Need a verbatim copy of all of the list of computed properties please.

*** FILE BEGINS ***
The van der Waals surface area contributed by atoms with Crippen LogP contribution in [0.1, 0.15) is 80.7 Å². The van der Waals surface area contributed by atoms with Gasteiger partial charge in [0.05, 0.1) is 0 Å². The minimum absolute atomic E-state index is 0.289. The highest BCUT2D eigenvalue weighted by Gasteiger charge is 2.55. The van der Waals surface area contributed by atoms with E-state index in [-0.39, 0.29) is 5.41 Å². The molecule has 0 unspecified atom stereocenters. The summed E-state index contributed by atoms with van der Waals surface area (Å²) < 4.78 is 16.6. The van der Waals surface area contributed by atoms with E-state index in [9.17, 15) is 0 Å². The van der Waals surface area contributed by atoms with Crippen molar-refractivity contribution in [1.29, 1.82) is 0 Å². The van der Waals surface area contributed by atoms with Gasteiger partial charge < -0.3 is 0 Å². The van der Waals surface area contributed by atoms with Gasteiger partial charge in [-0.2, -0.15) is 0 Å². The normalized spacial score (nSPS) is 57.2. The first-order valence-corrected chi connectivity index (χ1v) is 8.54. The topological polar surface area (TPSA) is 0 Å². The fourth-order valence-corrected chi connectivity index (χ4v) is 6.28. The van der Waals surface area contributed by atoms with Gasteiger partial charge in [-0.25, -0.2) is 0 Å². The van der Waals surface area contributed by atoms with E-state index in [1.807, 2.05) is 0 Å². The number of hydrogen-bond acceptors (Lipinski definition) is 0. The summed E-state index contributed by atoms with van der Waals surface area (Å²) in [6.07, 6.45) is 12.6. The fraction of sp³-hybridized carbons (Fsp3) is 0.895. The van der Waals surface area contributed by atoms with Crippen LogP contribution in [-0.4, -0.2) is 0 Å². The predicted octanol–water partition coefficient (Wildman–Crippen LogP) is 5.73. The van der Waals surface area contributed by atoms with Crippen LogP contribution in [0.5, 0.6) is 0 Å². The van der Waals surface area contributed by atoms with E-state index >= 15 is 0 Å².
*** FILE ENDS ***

The van der Waals surface area contributed by atoms with Crippen LogP contribution in [0.1, 0.15) is 80.7 Å². The van der Waals surface area contributed by atoms with Gasteiger partial charge in [0.05, 0.1) is 0 Å². The minimum absolute atomic E-state index is 0.289. The highest BCUT2D eigenvalue weighted by Gasteiger charge is 2.55. The van der Waals surface area contributed by atoms with E-state index in [-0.39, 0.29) is 5.41 Å². The molecule has 0 unspecified atom stereocenters. The summed E-state index contributed by atoms with van der Waals surface area (Å²) < 4.78 is 16.6. The van der Waals surface area contributed by atoms with E-state index in [9.17, 15) is 0 Å². The van der Waals surface area contributed by atoms with Crippen molar-refractivity contribution in [1.29, 1.82) is 0 Å². The van der Waals surface area contributed by atoms with Gasteiger partial charge < -0.3 is 0 Å². The van der Waals surface area contributed by atoms with Gasteiger partial charge in [-0.2, -0.15) is 0 Å². The normalized spacial score (nSPS) is 57.2. The first-order valence-corrected chi connectivity index (χ1v) is 8.54. The topological polar surface area (TPSA) is 0 Å². The fourth-order valence-corrected chi connectivity index (χ4v) is 6.28. The van der Waals surface area contributed by atoms with Gasteiger partial charge in [-0.25, -0.2) is 0 Å². The van der Waals surface area contributed by atoms with E-state index in [1.807, 2.05) is 0 Å². The number of hydrogen-bond acceptors (Lipinski definition) is 0. The summed E-state index contributed by atoms with van der Waals surface area (Å²) in [6.07, 6.45) is 12.6. The fraction of sp³-hybridized carbons (Fsp3) is 0.895. The van der Waals surface area contributed by atoms with Crippen LogP contribution in [-0.4, -0.2) is 0 Å². The predicted octanol–water partition coefficient (Wildman–Crippen LogP) is 5.73. The van der Waals surface area contributed by atoms with Crippen LogP contribution in [0.5, 0.6) is 0 Å². The van der Waals surface area contributed by atoms with E-state index >= 15 is 0 Å².